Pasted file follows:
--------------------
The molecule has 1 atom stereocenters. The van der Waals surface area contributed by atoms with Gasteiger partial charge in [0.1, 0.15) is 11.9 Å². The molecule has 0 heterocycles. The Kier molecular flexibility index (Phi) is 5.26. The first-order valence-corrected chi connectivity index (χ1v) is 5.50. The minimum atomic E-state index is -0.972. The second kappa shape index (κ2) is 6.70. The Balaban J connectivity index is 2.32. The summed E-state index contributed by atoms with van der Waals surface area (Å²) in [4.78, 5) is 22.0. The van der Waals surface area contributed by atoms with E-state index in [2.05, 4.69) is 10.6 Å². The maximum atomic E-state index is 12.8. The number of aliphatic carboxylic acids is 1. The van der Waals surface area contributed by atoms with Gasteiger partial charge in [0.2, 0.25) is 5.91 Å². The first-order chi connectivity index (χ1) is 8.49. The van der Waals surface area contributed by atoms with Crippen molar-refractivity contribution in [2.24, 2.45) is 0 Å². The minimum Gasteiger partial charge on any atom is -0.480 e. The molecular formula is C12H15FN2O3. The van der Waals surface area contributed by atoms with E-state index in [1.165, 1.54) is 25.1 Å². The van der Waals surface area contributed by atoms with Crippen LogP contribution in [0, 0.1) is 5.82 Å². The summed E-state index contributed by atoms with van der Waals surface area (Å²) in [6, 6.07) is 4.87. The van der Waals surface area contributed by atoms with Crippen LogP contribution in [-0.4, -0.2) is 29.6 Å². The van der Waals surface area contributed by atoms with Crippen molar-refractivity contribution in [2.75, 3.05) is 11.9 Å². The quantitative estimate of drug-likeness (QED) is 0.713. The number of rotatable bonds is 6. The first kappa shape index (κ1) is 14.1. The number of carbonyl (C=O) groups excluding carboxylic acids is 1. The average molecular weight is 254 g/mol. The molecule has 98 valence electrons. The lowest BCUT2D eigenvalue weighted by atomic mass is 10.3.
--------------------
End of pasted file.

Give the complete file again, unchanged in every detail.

The molecule has 1 atom stereocenters. The van der Waals surface area contributed by atoms with Gasteiger partial charge in [0.1, 0.15) is 11.9 Å². The molecule has 0 heterocycles. The Kier molecular flexibility index (Phi) is 5.26. The first-order valence-corrected chi connectivity index (χ1v) is 5.50. The minimum atomic E-state index is -0.972. The second kappa shape index (κ2) is 6.70. The Balaban J connectivity index is 2.32. The summed E-state index contributed by atoms with van der Waals surface area (Å²) in [4.78, 5) is 22.0. The van der Waals surface area contributed by atoms with E-state index in [2.05, 4.69) is 10.6 Å². The maximum atomic E-state index is 12.8. The number of aliphatic carboxylic acids is 1. The van der Waals surface area contributed by atoms with Gasteiger partial charge in [0.2, 0.25) is 5.91 Å². The first-order chi connectivity index (χ1) is 8.49. The van der Waals surface area contributed by atoms with Crippen molar-refractivity contribution in [2.24, 2.45) is 0 Å². The minimum Gasteiger partial charge on any atom is -0.480 e. The molecular formula is C12H15FN2O3. The van der Waals surface area contributed by atoms with E-state index in [1.165, 1.54) is 25.1 Å². The van der Waals surface area contributed by atoms with Crippen LogP contribution in [0, 0.1) is 5.82 Å². The summed E-state index contributed by atoms with van der Waals surface area (Å²) in [6, 6.07) is 4.87. The van der Waals surface area contributed by atoms with Crippen LogP contribution in [-0.4, -0.2) is 29.6 Å². The van der Waals surface area contributed by atoms with Crippen molar-refractivity contribution in [2.75, 3.05) is 11.9 Å². The quantitative estimate of drug-likeness (QED) is 0.713. The number of rotatable bonds is 6. The first kappa shape index (κ1) is 14.1. The number of carbonyl (C=O) groups excluding carboxylic acids is 1. The average molecular weight is 254 g/mol. The molecule has 98 valence electrons. The lowest BCUT2D eigenvalue weighted by atomic mass is 10.3.